At the outbreak of the American Revolution, Charles Lee resigned his post in the British Royal Army to join the colonists in their patriotic cause. To Lee’s chagrin, George Washington surpassed the British born officer as Congress’s choice for Commander of the Continental Army. Although Lee was widely recognized for his adroit military capabilities, after only a few years into the war, his reputation would be tarnished entirely.
Charles Lee was born on January 26, 1731 in Cheshire, England. As a boy, he was enrolled in military school and later served in the French and Indian War as a Lieutenant. While in America, Lee married a Mohawk woman and was subsequently adopted into the Mohawk tribe. Due to Lee’s erratic temperament, the Native Americans referred to him as “Boiling Water.”
In 1773, Lee returned to the colonies to establish a more permanent residence in Virginia. When hostilities between Britain and the American colonies erupted in 1775, all hope for reconciliation was extinguished and the two sides plunged into war. As second in command of the Continental Army, Lee was appointed head of the Southern Department. His resentment for Washington as Commander-in-Chief, however, would continue to surface throughout the war.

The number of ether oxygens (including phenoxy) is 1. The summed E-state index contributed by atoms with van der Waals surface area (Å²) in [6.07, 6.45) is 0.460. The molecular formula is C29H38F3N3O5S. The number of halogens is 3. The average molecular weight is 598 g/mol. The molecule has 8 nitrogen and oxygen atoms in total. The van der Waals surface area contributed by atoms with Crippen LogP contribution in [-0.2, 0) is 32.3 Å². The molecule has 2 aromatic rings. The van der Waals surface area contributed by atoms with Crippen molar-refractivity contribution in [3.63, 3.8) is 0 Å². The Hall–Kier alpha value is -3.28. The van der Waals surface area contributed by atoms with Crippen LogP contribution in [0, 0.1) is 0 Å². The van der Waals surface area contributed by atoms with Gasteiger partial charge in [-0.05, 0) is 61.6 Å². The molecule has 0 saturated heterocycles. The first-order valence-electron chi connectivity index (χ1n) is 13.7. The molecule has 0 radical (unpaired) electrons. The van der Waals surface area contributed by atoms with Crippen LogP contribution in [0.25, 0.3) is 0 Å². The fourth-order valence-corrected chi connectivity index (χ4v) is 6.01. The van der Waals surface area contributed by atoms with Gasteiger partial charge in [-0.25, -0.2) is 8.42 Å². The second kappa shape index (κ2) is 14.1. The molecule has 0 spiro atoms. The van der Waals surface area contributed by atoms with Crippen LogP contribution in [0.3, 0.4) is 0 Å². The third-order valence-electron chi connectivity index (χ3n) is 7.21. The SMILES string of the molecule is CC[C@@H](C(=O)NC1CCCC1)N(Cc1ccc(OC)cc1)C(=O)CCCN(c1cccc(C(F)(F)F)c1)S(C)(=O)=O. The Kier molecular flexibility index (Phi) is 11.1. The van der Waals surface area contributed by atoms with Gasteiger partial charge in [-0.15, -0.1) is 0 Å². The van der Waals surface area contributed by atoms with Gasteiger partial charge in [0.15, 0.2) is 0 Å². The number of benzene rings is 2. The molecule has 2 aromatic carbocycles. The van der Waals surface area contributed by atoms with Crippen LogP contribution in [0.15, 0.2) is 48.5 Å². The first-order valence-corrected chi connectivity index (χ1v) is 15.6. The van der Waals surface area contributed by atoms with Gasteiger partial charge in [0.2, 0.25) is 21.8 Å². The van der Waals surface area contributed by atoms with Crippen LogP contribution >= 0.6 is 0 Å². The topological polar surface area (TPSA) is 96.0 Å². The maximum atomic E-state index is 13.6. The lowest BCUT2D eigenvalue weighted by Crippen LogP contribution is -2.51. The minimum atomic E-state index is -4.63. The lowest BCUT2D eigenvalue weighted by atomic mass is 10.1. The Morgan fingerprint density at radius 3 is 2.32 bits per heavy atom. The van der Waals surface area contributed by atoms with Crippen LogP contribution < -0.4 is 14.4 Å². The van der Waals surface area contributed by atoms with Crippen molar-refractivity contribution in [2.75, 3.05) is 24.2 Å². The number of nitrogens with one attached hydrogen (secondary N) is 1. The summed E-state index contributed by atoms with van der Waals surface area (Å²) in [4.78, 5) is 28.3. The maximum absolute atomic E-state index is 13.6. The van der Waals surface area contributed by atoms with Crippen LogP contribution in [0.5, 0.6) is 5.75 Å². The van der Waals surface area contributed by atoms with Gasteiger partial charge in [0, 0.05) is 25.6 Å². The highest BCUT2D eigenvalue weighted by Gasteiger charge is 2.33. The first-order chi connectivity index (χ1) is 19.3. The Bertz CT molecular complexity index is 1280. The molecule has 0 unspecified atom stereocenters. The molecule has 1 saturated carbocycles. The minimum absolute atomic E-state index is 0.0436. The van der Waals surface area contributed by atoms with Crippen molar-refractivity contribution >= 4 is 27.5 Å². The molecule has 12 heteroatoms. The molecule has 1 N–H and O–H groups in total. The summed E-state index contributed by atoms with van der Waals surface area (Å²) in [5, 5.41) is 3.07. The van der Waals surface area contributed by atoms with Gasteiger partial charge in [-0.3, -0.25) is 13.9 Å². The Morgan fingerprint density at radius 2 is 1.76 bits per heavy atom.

The Major General garnered substantial praise and admiration for his defense of Charleston in 1776. Though the victory was largely accomplished by the judgement of others, Lee was credited with the win and dubbed a hero. In the following months, Lee joined Washington in New York where the “hero of Charleston” began badmouthing his superior in written correspondences. Longing for Washington’s job and exploiting the colonists’ recent defeats in New York, Lee penned a Congressman, “Had I the powers, I could do you much good.” The Major’s efforts to undermine General Washington were disrupted when in December of 1776 he was captured by the British. As second in command, Lee was a notable prize for the enemy and his release would only come in 1778 after a British loss at Saratoga.
In May of 1778, Lee had returned to the Continental Army in time for the Battle of Monmouth. The decisive battle took place on June 28 as the Patriots pursued the British into New Jersey. Lee was ordered to lead the troops into battle and what followed proved disastrous for the general. As the British began to flank Lee’s men, the commander prematurely issued a retreat. Witnessing this, Washington confronted Lee on the battlefield and the two commanders exchanged heated words. Charged with disobeying orders and insubordination, Lee was relieved of his command and court-martialed. Congress decided to remove Lee for one year during which the ex-general proceeded to speak out against Washington.
Indeed, Lee’s sharp tongue created new enemies determined to defend Washington’s honor. In 1778, John Laurens challenged Lee to a duel and shot him in the side, wounding but not killing the officer. In 1780, Lee formally resigned from the Continental Army and retired to Philadelphia. It was there that Lee died in 1782.